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Article: The visual system of trilobites [Twenty-first Annual Address, delivered 8 March 1978]

Publication: Palaeontology
Volume: 22
Part: 1
Publication Date: January 1979
Page(s): 1 22
Author(s): E. N. K. Clarkson
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How to Cite

CLARKSON, E. N. K. 1979. The visual system of trilobites [Twenty-first Annual Address, delivered 8 March 1978]. Palaeontology22, 1, 1–22.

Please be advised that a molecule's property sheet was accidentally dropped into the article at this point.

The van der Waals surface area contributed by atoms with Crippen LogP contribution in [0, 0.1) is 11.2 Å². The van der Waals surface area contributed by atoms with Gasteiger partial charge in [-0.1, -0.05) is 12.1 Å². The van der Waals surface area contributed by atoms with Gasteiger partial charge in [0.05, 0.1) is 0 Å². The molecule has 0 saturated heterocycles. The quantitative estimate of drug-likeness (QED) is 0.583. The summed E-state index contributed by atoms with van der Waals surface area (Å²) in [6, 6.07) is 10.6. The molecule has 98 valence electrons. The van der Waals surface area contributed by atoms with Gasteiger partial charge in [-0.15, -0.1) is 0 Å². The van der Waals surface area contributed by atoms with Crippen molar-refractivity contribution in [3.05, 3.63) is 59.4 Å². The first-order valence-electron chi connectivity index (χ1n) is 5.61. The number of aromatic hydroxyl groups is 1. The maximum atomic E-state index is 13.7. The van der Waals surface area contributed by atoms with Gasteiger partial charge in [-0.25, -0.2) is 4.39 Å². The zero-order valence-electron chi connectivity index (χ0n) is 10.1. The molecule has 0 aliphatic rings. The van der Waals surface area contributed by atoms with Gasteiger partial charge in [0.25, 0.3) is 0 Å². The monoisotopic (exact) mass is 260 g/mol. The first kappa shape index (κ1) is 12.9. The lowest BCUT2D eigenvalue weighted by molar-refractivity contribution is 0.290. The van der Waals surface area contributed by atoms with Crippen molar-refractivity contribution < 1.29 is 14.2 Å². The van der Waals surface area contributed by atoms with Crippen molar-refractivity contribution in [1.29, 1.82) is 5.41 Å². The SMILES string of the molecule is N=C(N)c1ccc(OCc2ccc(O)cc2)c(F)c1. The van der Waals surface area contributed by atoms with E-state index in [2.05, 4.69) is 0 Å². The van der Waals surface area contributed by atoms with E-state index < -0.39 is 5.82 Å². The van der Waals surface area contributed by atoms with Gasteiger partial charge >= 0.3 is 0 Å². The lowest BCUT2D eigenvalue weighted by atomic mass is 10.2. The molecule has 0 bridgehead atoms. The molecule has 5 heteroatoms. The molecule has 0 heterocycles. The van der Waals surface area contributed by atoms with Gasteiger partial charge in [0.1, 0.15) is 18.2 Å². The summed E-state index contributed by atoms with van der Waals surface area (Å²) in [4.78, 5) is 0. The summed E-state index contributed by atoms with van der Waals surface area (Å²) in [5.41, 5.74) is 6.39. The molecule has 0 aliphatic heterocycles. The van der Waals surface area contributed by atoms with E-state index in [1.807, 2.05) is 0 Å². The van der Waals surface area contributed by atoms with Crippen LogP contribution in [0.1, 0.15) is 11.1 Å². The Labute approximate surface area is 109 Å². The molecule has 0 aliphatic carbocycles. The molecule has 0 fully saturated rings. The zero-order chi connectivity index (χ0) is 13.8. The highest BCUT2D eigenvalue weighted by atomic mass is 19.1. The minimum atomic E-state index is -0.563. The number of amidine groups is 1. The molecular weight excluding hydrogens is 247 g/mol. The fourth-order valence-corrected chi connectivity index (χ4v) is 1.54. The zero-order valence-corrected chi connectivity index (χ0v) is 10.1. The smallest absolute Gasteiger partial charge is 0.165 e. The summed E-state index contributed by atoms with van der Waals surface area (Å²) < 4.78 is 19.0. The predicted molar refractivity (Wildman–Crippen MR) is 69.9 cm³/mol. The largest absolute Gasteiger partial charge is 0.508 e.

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The compound eyes of trilobites are the oldest of all known visual systems and their evolution can be traced over 350 million years. Only the lentiferous surface is preserved, however, since the lenses alone are calcitic.Holochroal eyes have many lenses closely packed together. From a study of their evolution, the morphology and optics of their lenses, various systems of lens packing, and the relationships between lens-thickness and that of the cuticle, it is possible to disentangle those features of the lentiferous surface which result purely from geometrical growth constraints from those which may have been of physiological significance. Holochroal eyes probably functioned in a manner analogous to that of many modern insect and crustacean eyes.Schizochroal eyes, unique to the animal kingdom, have large separated lenses. They probably were derived by paedomorphosis from a holochroal precursor. The complex internal structures of these lenses has been investigated using optical and scanning electron microscopy, as well as cathodoluminescence, which has enabled primary to be distinguished from secondary structures.Each lens, like those of holochroal eyes, when sectioned parallel with its principal plane shows calcite fibres arranged in lamellae radiating from the central axis. Sections cut along the axis, however, show first how the lower part of the lens contains an intralensar bowl of different texture to the rest of the lens, and secondly that the radial lamellae are constructed of calcite fibres (trabeculae) diverging fanwise from the axis in the upper part of the lens, to abut the upper convex surface near normally.The complex internal structure of the schizochroal lens seems both to minimize birefringence, and to correct for spherical aberration. Such high-quality lenses must have been linked to a photoreceptive system capable of making use of their sharp images; in this and other contexts various theories of optical function in schizochroal eyes are discussed and analysed.
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